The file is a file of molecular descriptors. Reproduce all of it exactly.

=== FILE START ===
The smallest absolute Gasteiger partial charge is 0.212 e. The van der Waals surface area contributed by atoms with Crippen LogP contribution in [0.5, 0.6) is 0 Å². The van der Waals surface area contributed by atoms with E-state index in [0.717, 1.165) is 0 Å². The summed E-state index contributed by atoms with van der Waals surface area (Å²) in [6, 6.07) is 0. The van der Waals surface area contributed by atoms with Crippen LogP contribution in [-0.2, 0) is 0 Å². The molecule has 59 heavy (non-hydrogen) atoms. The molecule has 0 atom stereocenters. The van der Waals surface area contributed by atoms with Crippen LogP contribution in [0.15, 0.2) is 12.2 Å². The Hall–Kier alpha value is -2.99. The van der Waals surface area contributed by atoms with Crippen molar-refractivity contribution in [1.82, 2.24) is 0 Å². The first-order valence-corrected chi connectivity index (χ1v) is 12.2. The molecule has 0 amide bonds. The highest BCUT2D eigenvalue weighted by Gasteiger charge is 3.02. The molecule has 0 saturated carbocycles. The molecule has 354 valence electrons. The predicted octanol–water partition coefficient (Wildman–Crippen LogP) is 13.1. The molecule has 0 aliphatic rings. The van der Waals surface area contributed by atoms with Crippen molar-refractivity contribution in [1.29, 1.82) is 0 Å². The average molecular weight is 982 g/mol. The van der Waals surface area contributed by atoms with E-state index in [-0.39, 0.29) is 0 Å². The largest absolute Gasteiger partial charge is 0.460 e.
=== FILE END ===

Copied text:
The smallest absolute Gasteiger partial charge is 0.212 e. The van der Waals surface area contributed by atoms with Crippen LogP contribution in [0.5, 0.6) is 0 Å². The van der Waals surface area contributed by atoms with E-state index in [0.717, 1.165) is 0 Å². The summed E-state index contributed by atoms with van der Waals surface area (Å²) in [6, 6.07) is 0. The van der Waals surface area contributed by atoms with Crippen LogP contribution in [-0.2, 0) is 0 Å². The molecule has 59 heavy (non-hydrogen) atoms. The molecule has 0 atom stereocenters. The van der Waals surface area contributed by atoms with Crippen LogP contribution in [0.15, 0.2) is 12.2 Å². The Hall–Kier alpha value is -2.99. The van der Waals surface area contributed by atoms with Crippen molar-refractivity contribution in [1.82, 2.24) is 0 Å². The first-order valence-corrected chi connectivity index (χ1v) is 12.2. The molecule has 0 amide bonds. The highest BCUT2D eigenvalue weighted by Gasteiger charge is 3.02. The molecule has 0 saturated carbocycles. The molecule has 354 valence electrons. The predicted octanol–water partition coefficient (Wildman–Crippen LogP) is 13.1. The molecule has 0 aliphatic rings. The van der Waals surface area contributed by atoms with Crippen molar-refractivity contribution in [1.29, 1.82) is 0 Å². The average molecular weight is 982 g/mol. The van der Waals surface area contributed by atoms with E-state index in [-0.39, 0.29) is 0 Å². The largest absolute Gasteiger partial charge is 0.460 e.